Afghanistan: ‘We Aren’t Winning’
As Donald Trump and James Mattis review our strategy, they need to make a clear case for the war.
That sobering assessment of the United States’ military and diplomatic efforts in Afghanistan has been uttered by both Secretary of Defense James Mattis and President Donald Trump over the last six weeks, and it looks like things aren’t going to change anytime soon.
It’s obvious that President Trump and Secretary Mattis are frustrated with the lack of progress in Afghanistan. Who can blame them? This October will mark the 16th anniversary of U.S. operations and the amount of blood and treasure spent over that timeframe is truly astounding. The United States government, according to the Special Inspector General of Afghanistan Reconstruction, has “obligated an estimated $714 billion for all spending — including war fighting and reconstruction — in Afghanistan over more than 15 years.”
If there has been one defining characteristic of the U.S. experience in Afghanistan, it is that the challenges faced by America’s forces can’t be solved by spending money. Nearly 16 years into the war the Afghan government is in control of only 60% of the districts in its sovereign territory and that is primarily because of the United States, which continues to funnel millions of dollars into the poverty-stricken country.
In addition to the huge pecuniary outlays, the human cost has been considerable as well. With the death of two soldiers last week, the number of U.S. personnel killed in Afghanistan has risen to 2,263. When coupled with the more than 20,000 service members who have been wounded during the conflict, the United States and its coalition partners have paid a steep price for an affair that was once characterized in August 2002 by then-Secretary of Defense Donald Rumsfeld as “a breathtaking accomplishment.”
So, what is the way ahead for the Trump administration? And will he choose to listen to the recommendations given to him by the current chain of command?
According to recent press reports, Trump has expressed his unhappiness with the situation in Afghanistan and his advisers’ inability to craft a winning strategy. Unfortunately, it seems as if no one in Trump’s team, or Trump himself, knows what “winning” in Afghanistan means in 2017.
There are numerous national documents from the previous administration, from the 2015 National Security Strategy to the 2015 National Military Strategy, which discuss threats emanating from Afghanistan, but neither defines what winning means in that part of the world. That’s not surprising coming from Barack Obama. Since taking office, however, Trump hasn’t given any specific guidance to update these documents, which hinders his commanders’ ability to align their intent with overall national objectives.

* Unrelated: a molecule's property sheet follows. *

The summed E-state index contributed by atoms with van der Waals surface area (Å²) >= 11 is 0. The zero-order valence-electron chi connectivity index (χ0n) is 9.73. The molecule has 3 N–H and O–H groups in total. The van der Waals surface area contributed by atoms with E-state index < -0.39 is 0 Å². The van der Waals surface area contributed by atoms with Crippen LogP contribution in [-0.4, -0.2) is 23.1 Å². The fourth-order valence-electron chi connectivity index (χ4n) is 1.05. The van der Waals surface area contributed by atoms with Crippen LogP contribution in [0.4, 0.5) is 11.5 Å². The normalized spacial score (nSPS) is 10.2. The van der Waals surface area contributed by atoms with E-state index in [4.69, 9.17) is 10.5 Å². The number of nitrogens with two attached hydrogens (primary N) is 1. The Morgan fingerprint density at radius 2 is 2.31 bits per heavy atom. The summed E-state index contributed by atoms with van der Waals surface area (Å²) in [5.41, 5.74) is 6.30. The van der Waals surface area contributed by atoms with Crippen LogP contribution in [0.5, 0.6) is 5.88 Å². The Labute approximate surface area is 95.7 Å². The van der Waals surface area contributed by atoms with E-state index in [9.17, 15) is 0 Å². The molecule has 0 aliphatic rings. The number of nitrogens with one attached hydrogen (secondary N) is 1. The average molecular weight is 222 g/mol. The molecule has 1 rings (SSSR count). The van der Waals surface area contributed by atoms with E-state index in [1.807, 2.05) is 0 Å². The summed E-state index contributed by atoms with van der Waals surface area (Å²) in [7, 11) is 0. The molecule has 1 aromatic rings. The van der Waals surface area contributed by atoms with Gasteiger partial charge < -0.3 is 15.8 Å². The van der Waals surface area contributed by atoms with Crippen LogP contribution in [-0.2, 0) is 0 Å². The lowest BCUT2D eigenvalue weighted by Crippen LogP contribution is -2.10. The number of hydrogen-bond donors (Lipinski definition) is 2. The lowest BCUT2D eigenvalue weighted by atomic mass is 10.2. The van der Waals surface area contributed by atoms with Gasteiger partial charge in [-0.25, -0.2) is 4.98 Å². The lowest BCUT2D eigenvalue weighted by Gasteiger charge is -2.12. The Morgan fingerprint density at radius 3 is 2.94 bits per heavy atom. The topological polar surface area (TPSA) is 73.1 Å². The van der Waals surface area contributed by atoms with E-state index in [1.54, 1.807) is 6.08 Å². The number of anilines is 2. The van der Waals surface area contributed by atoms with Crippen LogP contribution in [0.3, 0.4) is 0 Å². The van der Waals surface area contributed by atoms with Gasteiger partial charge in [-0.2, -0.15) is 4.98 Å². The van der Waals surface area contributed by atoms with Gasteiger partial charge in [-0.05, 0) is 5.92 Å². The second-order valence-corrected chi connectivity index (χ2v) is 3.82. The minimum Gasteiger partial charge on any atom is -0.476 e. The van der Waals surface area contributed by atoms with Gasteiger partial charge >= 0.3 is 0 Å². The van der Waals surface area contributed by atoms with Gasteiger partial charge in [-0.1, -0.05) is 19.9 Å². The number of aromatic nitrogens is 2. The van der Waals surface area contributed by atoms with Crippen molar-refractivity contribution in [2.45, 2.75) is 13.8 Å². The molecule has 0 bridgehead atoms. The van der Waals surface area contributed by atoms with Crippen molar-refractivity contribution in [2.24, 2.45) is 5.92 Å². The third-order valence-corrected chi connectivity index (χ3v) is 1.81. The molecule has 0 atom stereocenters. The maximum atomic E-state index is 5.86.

A closer examination of the U.S. Forces Afghanistan (USFOR-A) and the Resolute Support mission statements shows a focus on kinetic and train-and-assist operations, but it is unclear how these statements are tied to long-term goals of the current administration.
And that is the main problem Donald Trump faces as commander in chief.
The purpose of war is to serve a national-interest objective, but Trump hasn’t defined the goal for the mission in Afghanistan. As one astute military blogger recently commented about the United States’ lack of strategy, “War serves itself when it is unguided or unconstrained by reason and policy, or if the political end is not viable within the means that states are willing to commit based on the perceived value of attaining that end.”
If Trump and his coterie are serious about changing the dynamics in Afghanistan, they need to implement a series of steps to reinforce the conversation about why we are there in the first place. The initial step includes having the moral courage to lay out national policy goals for the region and tying them to our presence in Afghanistan. Explain to the American people why it’s in our best interest to continue spending millions of dollars. The purpose of the Long War is to draw jihadis into fighting our military over there as opposed to terrorizing civilians over here. It’s national defense.
Secondly, Trump needs to work with Congress and update the language in the 15-year-old Authorization for Use of Military Force (AUMF) so that it’s clear what the nation is trying to accomplish in the area of operations.
Trump has a unique opportunity to implement a new strategy for Afghanistan but the window of opportunity is closing fast. He needs to act collaboratively and decisively if he wants to truly implement a winning strategy. If he doesn’t, he will be the third president in a row who failed to fully appreciate problems associated with Afghanistan — and more troops will die in a war that too few understand.
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